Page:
By the time I bought her most of the original furniture had gone and been replaced by a mish-mash of all kinds of strange things. There was a large armchair in one corner of the wheelhouse which in fact was a refrigeration cabinet. And when it rained the cabin leaked like a sieve.

I started the long process of fitting her out. When I removed what was not wanted I was left with a large empty space with a flush dunny on one side.  The engine changes over her life had caused the structural beams for the deck in the wheel house to be badly chopped around and I decided to replace the whole structure. This included the cabin sole in the wheelhouse. There was so little of the original left that I decided to refit the interior from scratch with a clean sheet of paper. It’s not original but it incorporate most mod cons and it works.

The aft cabin sole was planked and screwed down with immovable bronze screws. We had not been able to lift this for the survey. After I had bought her, all had to be laboriously cut out to give access to the hull. The completion of this work revealed a dreadful state of affairs. When the new shafts were installed for the twin screws. no sealant (tallow, pitch) had been run to fill the gap between the shaft tubes and the logs. The result was that over the years sea water had been seeping in past the stern bearing housing and evaporating through the timber of the adjacent planking and the shaft logs. The concentration of salt had given the timber the consistency of Weetbix and in places the sound planking was only 3mm thick. Nevertheless, as we had found at the time of survey, what remained was so hard that attacking it with large knife from the outside revealed no weakness. In the end more than 4 square meters of the bottom had to be replaced. This entailed new shaft logs, GRP tubes and shafts. Needless to say all this was sealed with copious quantities of epoxy resin.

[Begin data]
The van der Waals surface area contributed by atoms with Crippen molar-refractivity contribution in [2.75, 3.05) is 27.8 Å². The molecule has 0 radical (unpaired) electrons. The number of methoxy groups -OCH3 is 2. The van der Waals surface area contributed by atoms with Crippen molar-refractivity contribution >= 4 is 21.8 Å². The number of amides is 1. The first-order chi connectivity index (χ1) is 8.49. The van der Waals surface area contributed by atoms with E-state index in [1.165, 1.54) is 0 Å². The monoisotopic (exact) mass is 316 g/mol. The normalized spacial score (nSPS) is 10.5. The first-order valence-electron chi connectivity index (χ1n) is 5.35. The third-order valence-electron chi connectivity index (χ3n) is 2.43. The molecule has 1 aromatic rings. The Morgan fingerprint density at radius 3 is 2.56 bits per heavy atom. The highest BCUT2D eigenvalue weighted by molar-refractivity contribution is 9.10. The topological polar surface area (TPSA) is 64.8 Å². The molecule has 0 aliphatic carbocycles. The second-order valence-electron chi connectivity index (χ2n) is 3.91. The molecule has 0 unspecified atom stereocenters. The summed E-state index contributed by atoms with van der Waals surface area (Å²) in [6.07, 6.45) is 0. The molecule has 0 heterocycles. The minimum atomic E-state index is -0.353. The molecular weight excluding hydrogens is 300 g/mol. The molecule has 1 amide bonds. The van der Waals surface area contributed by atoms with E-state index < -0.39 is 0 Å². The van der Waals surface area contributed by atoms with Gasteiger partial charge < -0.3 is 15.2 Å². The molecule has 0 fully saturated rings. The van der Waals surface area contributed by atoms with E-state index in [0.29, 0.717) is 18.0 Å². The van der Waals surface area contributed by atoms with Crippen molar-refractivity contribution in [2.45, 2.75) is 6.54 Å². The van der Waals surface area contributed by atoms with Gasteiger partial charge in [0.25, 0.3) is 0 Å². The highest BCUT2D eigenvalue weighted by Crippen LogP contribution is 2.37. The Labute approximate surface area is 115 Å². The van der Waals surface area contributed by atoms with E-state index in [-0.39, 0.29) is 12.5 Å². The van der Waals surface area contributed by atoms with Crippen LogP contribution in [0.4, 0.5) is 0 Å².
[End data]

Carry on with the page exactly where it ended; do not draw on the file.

The original central rudder had been retained when the two Scripps engines were fitted. At the same time two wing rudders were installed in the propellor streams in order to give better low speed steering. The rudder shafts and glands were in a sad state and the only reason they had not sunk Tamaroa at her moorings was that the glands were about 5cm above water. The general design and condition of all this was such that I decided to remove the original rudder and fit two new rudders to suit the new installation. Propellor calculations had suggested the original propellers were too small and spinning rather too fast for the Nissan engines. After much searching I decided to replace the original gear boxes with a pair of ZF which gave me a deeper reduction and allowed the use of larger propellers.

The evidence of the transom was that when Tamaroa had been first built the exhaust discharged through the transom on the port side. There was also evidence of a smaller exhaust along side the main exhaust suggesting she may have been fitted with a small auxiliary ‘popper’ engine of some kind. The original exhaust system was discarded when the two Scripps engines were installed. Instead each engine was equipped with its own ‘North Sea’ exhaust which discharged on both sides of the vessel at the water line. These employed large thin-walled bronze tubes fitted into the hull. I did not like these as they were old, had screw threads for securing nuts cut into them and most importantly, they had no seacocks.